Like last year’s Swine Flu, NDM-1 thrives not just on globalisation, but more specifically on our uneven development: just replace the mega pig farms run by US companies in Mexico with the hospitals of India where the poorer citizens of richer countries go looking for affordable treatments. Those are the incubators. The Indian authorities have bristled at the suggestion that their country might be the epicentre of this particular threat, going as far as to alleging a pharma conspiracy against their medical tourism industry, but the reality is that the geography of these events is not to be traced on an ordinary map of the world: it follows capital and human flows on which no elected governments or state institutions can exercise any control. There is no culture or society in which these threats spread either. Just humanity as a biological medium, an anonymous seething multitude – kind of what bacteria look like to us, if you think about it.

Should we really be faced with a world without antibiotics inside of ten years, it will be something novel: the first true sign perhaps of our progress unravelling. Even in approaching disaster and the possible if not likely end the species, we have so far been moving steadily forward; and to the extent that we have been able to imagine a world without technology, it has been in our utterly misnomed post-apocalyptic fantasies, where it dawned after a sudden and traumatic rupture. But if a technology itself ceased to work, and in the normal course of business, it would have quite a different psychological import. You could not imagine cars or computers becoming unusable, not like that: there will always be forms of energy available to somebody, somewhere. And what about a spade, or the wheel? No, if antibiotics no longer worked it would be more as if language ceased to mean things, or arithmetic no longer added up. And it would reverse the course of time. No more timetables, no more apocalyptic ultimatums, no more genies that can’t be put back in the bottle. It seems optimistic to think that this would give us a different, more useful perspective on the measures to be taken, but if nothing else it might expand our arid imaginings of the end.


Philip said...

Never been an epigraph before, so thanks for the experience.

Word Verification: neshaph, an ancient Egyptian bandage of coarse texture and unruly temperament, used to ensure that enemies on their way to the Land of the Dead had an itchy time of it.

Giovanni Tiso said...

May there be many more, and by better writers. I actually meant to engage with your post but it didn't come off at all, regrettably. Hopefully by the next instalment.

Unknown said...

I want to say stuff, there's so much depth of thinking, so I just say to you that I am reading and thinking and enjoying.

eptiorig; the Ruler of all Rigs, the one that in the darkness binds them.

George D said...

Prince Charles of the United Kingdom's appeal to one hundred months might sound ridiculous. But it isn't his - he has merely recycled it from the One Hundred Months campaign. Their claim is that the world has approximately 8 years in which to start reducing emissions before more than 2 degrees of climate change is inevitable.

Climate campaigners always have to find a space between comfortable complacency, and calling the end of the world. The latter claim might seem unreasonable, and in some ways it is. But as glaciers in the Himalayas melt, and warmer air means greater rainful, floods like those we have just seen are to become more frequent. Those who have had everything destroyed, and lost family have seen "the end of the world" as surely as if a nuclear explosion had done the same thing.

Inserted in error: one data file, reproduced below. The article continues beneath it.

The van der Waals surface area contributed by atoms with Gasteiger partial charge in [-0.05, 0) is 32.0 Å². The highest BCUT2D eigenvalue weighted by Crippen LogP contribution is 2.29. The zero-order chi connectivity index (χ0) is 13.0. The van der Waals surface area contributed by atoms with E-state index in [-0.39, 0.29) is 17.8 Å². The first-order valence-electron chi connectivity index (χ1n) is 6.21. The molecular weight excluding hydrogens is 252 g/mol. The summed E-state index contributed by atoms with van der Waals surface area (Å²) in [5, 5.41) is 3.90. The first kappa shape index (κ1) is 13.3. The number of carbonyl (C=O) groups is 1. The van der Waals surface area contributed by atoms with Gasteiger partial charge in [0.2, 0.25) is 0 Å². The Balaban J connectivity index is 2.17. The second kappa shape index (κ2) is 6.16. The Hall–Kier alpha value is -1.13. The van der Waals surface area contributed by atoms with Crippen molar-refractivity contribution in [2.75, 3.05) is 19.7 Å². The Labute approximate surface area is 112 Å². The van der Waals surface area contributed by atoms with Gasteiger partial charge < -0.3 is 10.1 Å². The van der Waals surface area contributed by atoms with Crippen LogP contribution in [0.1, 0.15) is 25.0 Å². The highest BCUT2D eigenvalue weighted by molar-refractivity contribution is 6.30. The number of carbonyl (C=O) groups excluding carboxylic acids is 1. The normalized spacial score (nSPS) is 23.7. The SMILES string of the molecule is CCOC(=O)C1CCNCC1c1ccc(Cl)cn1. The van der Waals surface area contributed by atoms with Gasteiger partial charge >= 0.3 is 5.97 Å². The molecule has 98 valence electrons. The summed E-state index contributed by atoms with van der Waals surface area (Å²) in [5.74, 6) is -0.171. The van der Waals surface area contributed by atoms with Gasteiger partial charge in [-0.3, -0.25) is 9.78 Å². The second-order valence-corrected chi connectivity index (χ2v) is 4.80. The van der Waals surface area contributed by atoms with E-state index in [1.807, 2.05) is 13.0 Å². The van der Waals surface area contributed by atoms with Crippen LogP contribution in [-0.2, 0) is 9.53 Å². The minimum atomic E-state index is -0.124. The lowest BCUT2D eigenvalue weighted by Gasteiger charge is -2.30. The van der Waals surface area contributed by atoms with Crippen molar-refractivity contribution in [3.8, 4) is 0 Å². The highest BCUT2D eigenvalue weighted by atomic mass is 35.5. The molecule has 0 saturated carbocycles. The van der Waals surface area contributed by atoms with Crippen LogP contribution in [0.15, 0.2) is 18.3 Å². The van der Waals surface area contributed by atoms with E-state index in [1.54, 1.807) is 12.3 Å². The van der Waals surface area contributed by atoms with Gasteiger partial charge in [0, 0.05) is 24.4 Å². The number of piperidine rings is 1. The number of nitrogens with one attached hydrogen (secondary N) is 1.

I think that the most interesting thing about "end of the world" ideas is the collapse of possible futures. Hope is destroyed, timelines become foreshortened, and living becomes either mere existence in the shadow of such foreseen events, or an aggressive fight (to the death even) to make sure they can never occur. Since there is so little of the latter, I'm sure that there are few who have yet convinced themselves of the impacts of horrific impacts of climate change they speak of. In places like fire ravaged Russia, recognising such a future becomes possible. But as soon as such events fade into memory, their compelling nature will recede again.

George D said...

Well, it was 100 months.

We now have 52776 hours until the end of the [safe] world.

Giovanni Tiso said...

Prince Charles of the United Kingdom's appeal to one hundred months might sound ridiculous. But it isn't his - he has merely recycled it from the One Hundred Months campaign.

He actually brought it forward by about eight months, in order not to have to start a 92-month campaign I presume. And I think we can agree that that is actually ridiculous. But of course I am not saying that campaigns that try to manufacture a timeline in order to get people to act are a bad thing.

Megan Clayton said...

Plangent or strident, the laughter of Foucault,

heard late at night from the after-hours exit.

Such a perfect storm, the "gay cancer" story

it was too good a tale to belie the truth.

Book Foucault's ghost a direct flight to Asia;

put him down for a tummy tuck and lipo, no extra.

The world brought down by petty bourgeoisie:

too bad to be lying, too good to pass up.

Giovanni Tiso said...


George D said...

I have to say that all this is fascinating to me. I grew up in the shadow of an antichrist apocalypse, with books, pamphlets and meetings to explain the ways in which the present would suddenly end. The European Union, the Rockefellers, EFTPOS, and HIV/AIDS were all part of unknown plans.

I'm not yet able to disentangle those. Again, there are a few contexts, but the hard part is making them intelligible to myself.

giotto said...

This is a smart blog, which is why it is disappointing to read here that the ancient Mayas prophesied the end of the world in 2012. They did not. Certainly, with the deluge of nonsense on this issue, it is difficult to find discussions of this by credible experts.

But this site has some decent debunking:

For a take from someone who can read Maya inscriptions, see:

Giovanni Tiso said...

This is a smart blog, which is why it is disappointing to read here that the ancient Mayas prophesied the end of the world in 2012.

Yes, sorry, I didn't mean to suggest that they actually did - just linking back to past musings on the idiocy of Emmerich's film. Well worth reiterating though.

Taramoc said...

Very interesting as usual.

To take it a bit further, the overhype of these kind of reports, be it the world ending because of a leak in the Mexican Gulf or the Swine Flu, may end up desensitizing the general public from a possible real threat. When I read about the NDM-1, I thought that it was just the apocalypse flavour of the year and put it in the back of my brain, behind the upcoming NFL first game, or the new season of Weeds or Dexter. Many lengths behind them.

I wonder if, when the real apocalypse happens, assuming that it does, I won't know what the cause is. Or even worse, I may not care to know. By then I may just have decided it’s not worth to worry about anything I read with overly dramatic tones and live my life until I can.

WF: Plahu or Pla-hu? Reaction from everybody I introduce my uncle Placidomius to.